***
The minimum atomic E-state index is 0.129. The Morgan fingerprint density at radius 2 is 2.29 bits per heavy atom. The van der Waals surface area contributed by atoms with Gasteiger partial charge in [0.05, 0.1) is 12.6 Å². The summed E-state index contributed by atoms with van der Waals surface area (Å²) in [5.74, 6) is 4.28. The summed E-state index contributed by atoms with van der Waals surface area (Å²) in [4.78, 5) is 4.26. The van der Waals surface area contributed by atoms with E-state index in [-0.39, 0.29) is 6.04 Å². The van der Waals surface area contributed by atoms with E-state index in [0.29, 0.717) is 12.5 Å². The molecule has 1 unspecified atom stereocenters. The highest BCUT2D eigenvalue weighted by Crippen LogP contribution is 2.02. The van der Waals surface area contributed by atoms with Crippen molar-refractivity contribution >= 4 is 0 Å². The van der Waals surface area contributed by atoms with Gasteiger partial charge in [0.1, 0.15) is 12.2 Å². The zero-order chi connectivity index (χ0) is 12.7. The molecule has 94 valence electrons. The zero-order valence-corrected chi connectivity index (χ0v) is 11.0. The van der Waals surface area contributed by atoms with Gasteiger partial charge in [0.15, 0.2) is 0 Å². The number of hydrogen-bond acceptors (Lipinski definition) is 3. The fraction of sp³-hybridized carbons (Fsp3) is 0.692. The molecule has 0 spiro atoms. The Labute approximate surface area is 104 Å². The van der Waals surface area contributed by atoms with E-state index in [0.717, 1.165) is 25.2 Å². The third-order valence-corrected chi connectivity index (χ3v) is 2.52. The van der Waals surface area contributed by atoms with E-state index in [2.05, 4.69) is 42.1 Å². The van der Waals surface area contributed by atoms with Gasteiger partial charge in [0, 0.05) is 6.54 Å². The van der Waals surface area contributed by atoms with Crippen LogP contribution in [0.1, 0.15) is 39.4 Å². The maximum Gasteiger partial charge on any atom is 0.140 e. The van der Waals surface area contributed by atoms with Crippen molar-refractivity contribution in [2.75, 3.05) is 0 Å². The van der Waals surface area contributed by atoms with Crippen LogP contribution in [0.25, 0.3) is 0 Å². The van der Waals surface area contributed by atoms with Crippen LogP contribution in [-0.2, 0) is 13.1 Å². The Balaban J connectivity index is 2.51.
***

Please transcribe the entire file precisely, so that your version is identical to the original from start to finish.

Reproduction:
The minimum atomic E-state index is 0.129. The Morgan fingerprint density at radius 2 is 2.29 bits per heavy atom. The van der Waals surface area contributed by atoms with Gasteiger partial charge in [0.05, 0.1) is 12.6 Å². The summed E-state index contributed by atoms with van der Waals surface area (Å²) in [5.74, 6) is 4.28. The summed E-state index contributed by atoms with van der Waals surface area (Å²) in [4.78, 5) is 4.26. The van der Waals surface area contributed by atoms with E-state index in [-0.39, 0.29) is 6.04 Å². The van der Waals surface area contributed by atoms with E-state index in [0.29, 0.717) is 12.5 Å². The molecule has 1 unspecified atom stereocenters. The highest BCUT2D eigenvalue weighted by Crippen LogP contribution is 2.02. The van der Waals surface area contributed by atoms with Crippen molar-refractivity contribution >= 4 is 0 Å². The van der Waals surface area contributed by atoms with Gasteiger partial charge in [0.1, 0.15) is 12.2 Å². The zero-order chi connectivity index (χ0) is 12.7. The molecule has 94 valence electrons. The zero-order valence-corrected chi connectivity index (χ0v) is 11.0. The van der Waals surface area contributed by atoms with Gasteiger partial charge in [0.15, 0.2) is 0 Å². The number of hydrogen-bond acceptors (Lipinski definition) is 3. The fraction of sp³-hybridized carbons (Fsp3) is 0.692. The molecule has 0 spiro atoms. The Labute approximate surface area is 104 Å². The van der Waals surface area contributed by atoms with E-state index in [0.717, 1.165) is 25.2 Å². The third-order valence-corrected chi connectivity index (χ3v) is 2.52. The van der Waals surface area contributed by atoms with E-state index in [2.05, 4.69) is 42.1 Å². The van der Waals surface area contributed by atoms with Gasteiger partial charge in [0, 0.05) is 6.54 Å². The van der Waals surface area contributed by atoms with Crippen LogP contribution in [0.1, 0.15) is 39.4 Å². The maximum Gasteiger partial charge on any atom is 0.140 e. The van der Waals surface area contributed by atoms with Crippen molar-refractivity contribution in [2.75, 3.05) is 0 Å². The van der Waals surface area contributed by atoms with Crippen LogP contribution in [0.25, 0.3) is 0 Å². The van der Waals surface area contributed by atoms with Crippen LogP contribution in [-0.2, 0) is 13.1 Å². The Balaban J connectivity index is 2.51.